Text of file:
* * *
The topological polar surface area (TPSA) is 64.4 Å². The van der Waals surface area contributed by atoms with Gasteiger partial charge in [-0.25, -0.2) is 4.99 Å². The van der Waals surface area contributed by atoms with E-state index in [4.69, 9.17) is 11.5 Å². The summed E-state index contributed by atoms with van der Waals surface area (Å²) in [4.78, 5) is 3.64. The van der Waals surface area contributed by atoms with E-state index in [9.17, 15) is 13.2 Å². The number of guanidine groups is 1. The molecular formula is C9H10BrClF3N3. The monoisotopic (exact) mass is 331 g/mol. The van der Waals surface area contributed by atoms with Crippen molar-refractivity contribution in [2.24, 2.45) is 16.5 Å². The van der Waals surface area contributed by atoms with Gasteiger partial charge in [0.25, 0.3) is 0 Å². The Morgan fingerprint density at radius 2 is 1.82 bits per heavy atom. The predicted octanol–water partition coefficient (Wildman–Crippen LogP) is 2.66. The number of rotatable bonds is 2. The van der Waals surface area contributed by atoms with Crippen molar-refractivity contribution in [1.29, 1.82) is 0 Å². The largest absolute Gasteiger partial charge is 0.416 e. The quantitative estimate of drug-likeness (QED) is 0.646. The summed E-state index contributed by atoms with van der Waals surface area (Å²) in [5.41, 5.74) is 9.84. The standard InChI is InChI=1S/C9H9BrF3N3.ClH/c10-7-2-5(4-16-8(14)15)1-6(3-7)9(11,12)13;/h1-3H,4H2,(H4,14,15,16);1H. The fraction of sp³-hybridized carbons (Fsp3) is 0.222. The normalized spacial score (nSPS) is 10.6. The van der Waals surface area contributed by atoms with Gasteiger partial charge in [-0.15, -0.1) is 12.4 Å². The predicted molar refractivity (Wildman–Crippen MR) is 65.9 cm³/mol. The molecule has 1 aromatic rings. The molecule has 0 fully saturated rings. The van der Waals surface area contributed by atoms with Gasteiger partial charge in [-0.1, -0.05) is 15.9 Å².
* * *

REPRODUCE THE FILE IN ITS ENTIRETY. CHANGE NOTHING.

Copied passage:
The topological polar surface area (TPSA) is 64.4 Å². The van der Waals surface area contributed by atoms with Gasteiger partial charge in [-0.25, -0.2) is 4.99 Å². The van der Waals surface area contributed by atoms with E-state index in [4.69, 9.17) is 11.5 Å². The summed E-state index contributed by atoms with van der Waals surface area (Å²) in [4.78, 5) is 3.64. The van der Waals surface area contributed by atoms with E-state index in [9.17, 15) is 13.2 Å². The number of guanidine groups is 1. The molecular formula is C9H10BrClF3N3. The monoisotopic (exact) mass is 331 g/mol. The van der Waals surface area contributed by atoms with Crippen molar-refractivity contribution in [2.24, 2.45) is 16.5 Å². The van der Waals surface area contributed by atoms with Gasteiger partial charge in [0.25, 0.3) is 0 Å². The Morgan fingerprint density at radius 2 is 1.82 bits per heavy atom. The predicted octanol–water partition coefficient (Wildman–Crippen LogP) is 2.66. The number of rotatable bonds is 2. The van der Waals surface area contributed by atoms with Crippen molar-refractivity contribution in [1.29, 1.82) is 0 Å². The largest absolute Gasteiger partial charge is 0.416 e. The quantitative estimate of drug-likeness (QED) is 0.646. The summed E-state index contributed by atoms with van der Waals surface area (Å²) in [5.41, 5.74) is 9.84. The standard InChI is InChI=1S/C9H9BrF3N3.ClH/c10-7-2-5(4-16-8(14)15)1-6(3-7)9(11,12)13;/h1-3H,4H2,(H4,14,15,16);1H. The fraction of sp³-hybridized carbons (Fsp3) is 0.222. The normalized spacial score (nSPS) is 10.6. The van der Waals surface area contributed by atoms with Gasteiger partial charge in [-0.15, -0.1) is 12.4 Å². The predicted molar refractivity (Wildman–Crippen MR) is 65.9 cm³/mol. The molecule has 1 aromatic rings. The molecule has 0 fully saturated rings. The van der Waals surface area contributed by atoms with Gasteiger partial charge in [-0.1, -0.05) is 15.9 Å².